Violencia por Razón de Género: Salud Mental y Respuestas Culturalmente Centradas Descripción: La violencia por razón de género es aquella violencia que resulta de la desigualdad entre los géneros (femenino y masculino). Los estudios sociológicos y psicológicos describen cómo la construcción de género en muchos lugares incluyendo Latinoamérica se da de tal manera que resulta en un desbalance de poder donde los hombres (asociado a lo masculino) suelen tener mayor poder (económico, político y social). Esta estructura de desbalance de poder a la vez facilita que se lleve a cabo y se continúe llevando a cabo actos de violencia hacia las mujeres. Entre las manifestaciones de la violencia por razón de género se encuentra la violencia sexual, violencia en la relación de pareja, hostigamiento y acoso laboral y el feminicidio; es decir, el asesinato de una mujer por ser mujer. Las repercusiones al nivel psicológico son múltiples e incluyen síntomas que forman parte del diagnóstico de Trastorno de Estrés Postraumático. Estos síntomas pueden afectar el funcionamiento de la mujer y con psicoterapia pueden disminuir. Este diálogo incluye una descripción de lo que es la violencia por razón de género sus manifestaciones y posible secuela. Además, incluye elementos culturales que ayudan a entender las dinámicas de poder, la construcción de género y la manifestación y normalización de la violencia por razón de género. El diálogo incluye algunas ideas culturalmente centradas para la atención y prevención del desbalance de poder y la violencia por razón de género. Participantes: Telma García - Promotora y Directora de Prevención VIH de East Los Angeles Women's Center Mónica Ulibarri, PhD- Psicóloga Profesora de Alliant International University, California School of Professional Psychology Darice Orobitg, PhD- Psicóloga, Consultora, National Hispanic and Latino MHTTC   Descargar materiales didácticos : Aquí   Descargar vídeo: Aquí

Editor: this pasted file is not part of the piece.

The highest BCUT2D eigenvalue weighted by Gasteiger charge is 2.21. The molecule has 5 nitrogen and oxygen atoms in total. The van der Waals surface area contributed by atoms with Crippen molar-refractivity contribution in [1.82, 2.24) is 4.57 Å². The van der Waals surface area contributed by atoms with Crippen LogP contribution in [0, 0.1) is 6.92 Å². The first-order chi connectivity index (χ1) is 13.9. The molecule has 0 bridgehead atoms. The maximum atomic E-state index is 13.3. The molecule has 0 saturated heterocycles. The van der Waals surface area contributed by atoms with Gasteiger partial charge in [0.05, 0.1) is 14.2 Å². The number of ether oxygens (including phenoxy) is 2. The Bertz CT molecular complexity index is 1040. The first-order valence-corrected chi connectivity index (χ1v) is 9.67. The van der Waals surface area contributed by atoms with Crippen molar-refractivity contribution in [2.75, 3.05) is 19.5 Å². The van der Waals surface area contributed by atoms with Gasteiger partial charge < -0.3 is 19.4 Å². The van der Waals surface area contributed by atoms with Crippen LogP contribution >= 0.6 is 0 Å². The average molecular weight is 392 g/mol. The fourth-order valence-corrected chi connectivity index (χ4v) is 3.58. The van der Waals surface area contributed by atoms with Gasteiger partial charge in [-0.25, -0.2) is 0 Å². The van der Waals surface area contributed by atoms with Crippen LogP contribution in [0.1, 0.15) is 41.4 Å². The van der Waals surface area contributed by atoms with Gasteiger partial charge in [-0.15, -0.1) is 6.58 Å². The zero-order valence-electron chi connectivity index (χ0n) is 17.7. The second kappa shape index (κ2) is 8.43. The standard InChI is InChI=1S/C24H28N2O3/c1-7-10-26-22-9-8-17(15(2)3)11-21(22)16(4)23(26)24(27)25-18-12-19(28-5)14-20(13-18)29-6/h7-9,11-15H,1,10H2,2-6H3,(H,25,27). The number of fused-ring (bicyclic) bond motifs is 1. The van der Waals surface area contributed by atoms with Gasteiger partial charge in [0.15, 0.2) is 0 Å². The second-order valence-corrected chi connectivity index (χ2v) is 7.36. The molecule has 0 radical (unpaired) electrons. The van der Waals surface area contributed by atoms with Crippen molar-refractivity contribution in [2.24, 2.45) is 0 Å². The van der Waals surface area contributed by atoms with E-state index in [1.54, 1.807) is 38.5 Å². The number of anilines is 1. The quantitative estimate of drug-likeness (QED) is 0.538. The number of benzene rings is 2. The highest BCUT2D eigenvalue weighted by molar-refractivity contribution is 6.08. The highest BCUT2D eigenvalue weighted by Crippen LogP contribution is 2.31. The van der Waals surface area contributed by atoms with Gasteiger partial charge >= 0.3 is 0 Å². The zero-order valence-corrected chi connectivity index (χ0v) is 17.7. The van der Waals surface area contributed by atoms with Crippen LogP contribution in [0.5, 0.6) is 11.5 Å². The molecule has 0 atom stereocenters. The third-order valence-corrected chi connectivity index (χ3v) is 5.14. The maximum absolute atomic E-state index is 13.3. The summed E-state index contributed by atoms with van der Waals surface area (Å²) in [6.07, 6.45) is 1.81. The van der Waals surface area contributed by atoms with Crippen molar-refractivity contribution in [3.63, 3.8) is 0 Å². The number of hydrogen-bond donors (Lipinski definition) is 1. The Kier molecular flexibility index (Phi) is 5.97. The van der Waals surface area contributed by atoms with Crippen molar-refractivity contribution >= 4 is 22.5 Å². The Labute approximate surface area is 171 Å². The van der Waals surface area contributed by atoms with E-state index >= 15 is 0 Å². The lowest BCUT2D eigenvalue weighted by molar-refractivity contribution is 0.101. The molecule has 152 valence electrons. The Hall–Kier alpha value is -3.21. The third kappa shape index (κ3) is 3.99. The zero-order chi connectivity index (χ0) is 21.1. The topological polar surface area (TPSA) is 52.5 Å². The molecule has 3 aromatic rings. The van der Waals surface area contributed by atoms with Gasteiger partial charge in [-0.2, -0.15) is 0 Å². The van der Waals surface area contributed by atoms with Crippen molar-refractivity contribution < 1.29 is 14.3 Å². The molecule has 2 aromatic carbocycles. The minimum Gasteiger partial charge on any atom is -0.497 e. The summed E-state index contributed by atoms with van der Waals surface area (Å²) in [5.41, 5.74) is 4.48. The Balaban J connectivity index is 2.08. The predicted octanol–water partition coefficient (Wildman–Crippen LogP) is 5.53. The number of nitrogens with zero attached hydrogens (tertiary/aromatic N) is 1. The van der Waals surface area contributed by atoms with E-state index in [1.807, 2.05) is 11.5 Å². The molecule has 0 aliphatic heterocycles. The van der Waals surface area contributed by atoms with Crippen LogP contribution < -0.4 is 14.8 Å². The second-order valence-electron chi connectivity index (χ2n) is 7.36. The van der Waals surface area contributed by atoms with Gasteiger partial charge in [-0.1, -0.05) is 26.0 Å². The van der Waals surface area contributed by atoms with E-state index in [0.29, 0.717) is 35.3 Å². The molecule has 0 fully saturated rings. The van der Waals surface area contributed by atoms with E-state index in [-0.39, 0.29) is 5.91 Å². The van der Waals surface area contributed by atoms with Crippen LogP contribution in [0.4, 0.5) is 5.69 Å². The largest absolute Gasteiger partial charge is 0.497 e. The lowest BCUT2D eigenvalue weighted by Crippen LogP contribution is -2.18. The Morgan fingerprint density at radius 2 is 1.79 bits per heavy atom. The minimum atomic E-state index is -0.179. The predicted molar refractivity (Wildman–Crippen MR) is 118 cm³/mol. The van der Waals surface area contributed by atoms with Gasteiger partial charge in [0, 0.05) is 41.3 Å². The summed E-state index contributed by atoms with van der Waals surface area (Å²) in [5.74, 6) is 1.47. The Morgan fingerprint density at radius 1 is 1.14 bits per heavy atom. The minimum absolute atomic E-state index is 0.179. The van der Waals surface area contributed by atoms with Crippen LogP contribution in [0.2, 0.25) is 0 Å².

Print Media
The COVID-19 pandemic has disproportionately impacted Latinx communities and highlighted how preexisting health disparities increase mental health conditions (Fortuna & Tolou-Shams, 2020). Challenges faced by Latinx families such as bereavement, food insecurity, reduced access to mental health services, and housing instability emphasize the critical need to translate and apply the best practices at the intersection of behavioral health, comprehensive school mental health systems, and Hispanic cultures. The purpose of this product is to share the lessons learned in implementing behavioral health strategies during the pandemic and exchange ideas for future responses and programs’ needs for improving Latinx communities’ mental health. The resource is a collaboration among the National Hispanic and Latino MHTTC, Central East MHTTC, National Center for School Mental Health, and the Milken Institute School of Public Health at George Washington University.